Written by Noah Logan
Photos by Steve Babin
It’s safe to say Jeff Samz’s first year on the job has been different than he might have expected. Taking on the job as CEO of Huntsville Hospital Health System is a daunting task without any additional sources of stress. But when former CEO David Spiller stepped down in July 2021, in the midst of a nationwide pandemic, he did so knowing that the hospital would be in capable hands, and fully endorsed Samz as his successor.
The hospital’s new leader had already been working closely with the former CEO for 12 years as executive vice president and chief operating officer. Samz also spent 28 years accumulating an extensive history in public health administration at Vanderbilt Health, Duke Health and Mission Health in Asheville, N.C. However, Samz says that his decades of experience and familiarity within the hospital could only prepare him so much for taking on the role as CEO.
“I had the good fortune of being mentored by David Spiller, who had the job before me so I had as good of an idea about the job as I could have,” Samz explained. “But as close as I was to the job, I really had no idea what it’s like. Giving advice to the person with the job is nothing like being the person in charge and having to make those decisions. It’s like trying to tell a friend of yours that’s still single what it’s like to be married. You just have to do it to know what it’s like. So the phrase, ‘It’s lonely at the top,’ rings true to me now. It’s just the nature of the job. No matter how prepared you think you are for that role, you don’t truly grasp it until you’re in that position.”
On top of learning how to be the man in charge, navigating the hospital system through the second wave of the COVID-19 pandemic presented Jeff Samz with additional challenges that he had never faced before.
“One factor that I couldn’t totally be prepared for was the pandemic and how it made it a bit different in terms of the media exposure. I had to get familiar with that right out of the gate. Jumping in to do the press conferences and T.V. interviews was a little more than I was expecting,” he admitted. “A large part of that was deciding when our hospital should weigh in on a matter,” he added. “I’ve worked in healthcare for a long time and I usually know what to say. And though we don’t get involved in any political manner, it’s important to know when it’s appropriate to use our political capital and lean in on a subject. It’s not so much knowing what to say, but knowing when to speak up. That was a big revelation for me.”
When citing what he is most proud of during his tenure with Huntsville Hospital, the first things Samz brings up is the dedication shown by nurses, doctors and other caregivers during the COVID-19 pandemic.
“I’m very proud of how we navigated the pandemic and that includes outreach, distributing vaccinations, testing, education and everything else,” he recounted. “I’m very proud of our caregivers in all regards. We had people giving tests in homeless shelters, churches and everywhere else. I remember being at the vaccine clinic at John Hunt Park at 9:00 p.m. on a Friday night where our team was setting up tables and everything necessary to open up Monday morning to serve the community. It’s those type of moments that I look back on, and am really proud of the team that makes up our hospital. We’re all about taking care of the community.”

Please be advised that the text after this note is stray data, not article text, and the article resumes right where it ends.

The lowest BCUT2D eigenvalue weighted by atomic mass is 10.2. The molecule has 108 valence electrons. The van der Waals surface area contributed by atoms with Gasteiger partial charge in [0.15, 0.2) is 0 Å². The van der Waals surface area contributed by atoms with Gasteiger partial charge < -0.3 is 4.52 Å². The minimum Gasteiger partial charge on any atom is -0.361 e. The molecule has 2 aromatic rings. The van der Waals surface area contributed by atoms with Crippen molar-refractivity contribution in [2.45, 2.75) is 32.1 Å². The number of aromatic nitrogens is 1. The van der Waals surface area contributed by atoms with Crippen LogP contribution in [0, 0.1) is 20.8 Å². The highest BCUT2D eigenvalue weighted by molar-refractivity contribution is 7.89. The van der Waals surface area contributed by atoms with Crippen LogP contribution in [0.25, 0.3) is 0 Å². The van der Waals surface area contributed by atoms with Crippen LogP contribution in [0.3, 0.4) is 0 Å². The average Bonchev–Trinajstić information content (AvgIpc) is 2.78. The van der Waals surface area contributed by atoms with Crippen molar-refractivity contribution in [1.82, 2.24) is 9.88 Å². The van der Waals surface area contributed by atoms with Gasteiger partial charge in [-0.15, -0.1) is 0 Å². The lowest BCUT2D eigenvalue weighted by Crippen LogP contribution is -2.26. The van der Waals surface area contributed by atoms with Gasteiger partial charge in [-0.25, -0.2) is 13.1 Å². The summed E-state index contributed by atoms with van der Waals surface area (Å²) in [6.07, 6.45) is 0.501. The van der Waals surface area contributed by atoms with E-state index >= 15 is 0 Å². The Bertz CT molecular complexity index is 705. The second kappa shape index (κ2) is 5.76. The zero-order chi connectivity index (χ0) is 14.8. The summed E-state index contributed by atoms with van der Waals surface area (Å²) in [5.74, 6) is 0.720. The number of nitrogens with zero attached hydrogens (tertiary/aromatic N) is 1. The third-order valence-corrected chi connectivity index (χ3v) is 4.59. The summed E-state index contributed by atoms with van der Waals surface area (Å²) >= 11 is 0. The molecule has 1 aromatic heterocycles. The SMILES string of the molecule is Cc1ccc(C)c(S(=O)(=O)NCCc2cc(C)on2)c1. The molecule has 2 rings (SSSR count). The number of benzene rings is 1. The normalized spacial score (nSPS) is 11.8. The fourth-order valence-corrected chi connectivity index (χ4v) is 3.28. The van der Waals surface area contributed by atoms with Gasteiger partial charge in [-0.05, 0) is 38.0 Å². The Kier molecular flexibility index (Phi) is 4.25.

Looking to the future, Samz is developing a strategic plan to attract a larger workforce and integrate the hospitals that make up Huntsville Hospital Health Systems into a more cohesive group. This includes taking the electronic medical record system used in Huntsville and integrating it within all hospitals within the system so that patients can easily receive the same type of familiar service close to home if possible. “My goal is to make the care function as seamlessly as possible, no matter which location a patient is receiving health care.”
Samz has spent his entire career in nonprofit healthcare, and he considers serving the community in the best way possible as the most important part of his job.
“I’ve worked in NFP my whole career and I’ve always thought of it as work worth doing. If we do our jobs well, we’re helping the community have a good healthcare decisions with the patient in mind. More often than not, thinking about it as if your mom was the patient and asking yourself what you would do in that situation is usually best and helps us ground ourselves and make the best decisions, because we are a public health care system and our main purpose is to do what’s best for the community.
Samz emphasized that these accomplishments are not solely credited to his team at the hospital and they are only able to best serve the community through the help of other community leadership. He is keen to give praise to the leadership all across Madison County and point out how they have helped the system achieve its goals.
“The national reputation of Huntsville has helped us in our recruiting efforts. Huntsville’s secret sauce is vital community members being able to collaborate with one another,” confided Samz. “The collaboration that happens in this community between the elected officials, other leadership, not only in Huntsville but regionally across Decatur, Athens and Marshall County; that is instrumental in what we do here. The sense of community that has developed here cannot be understated in terms of its importance.”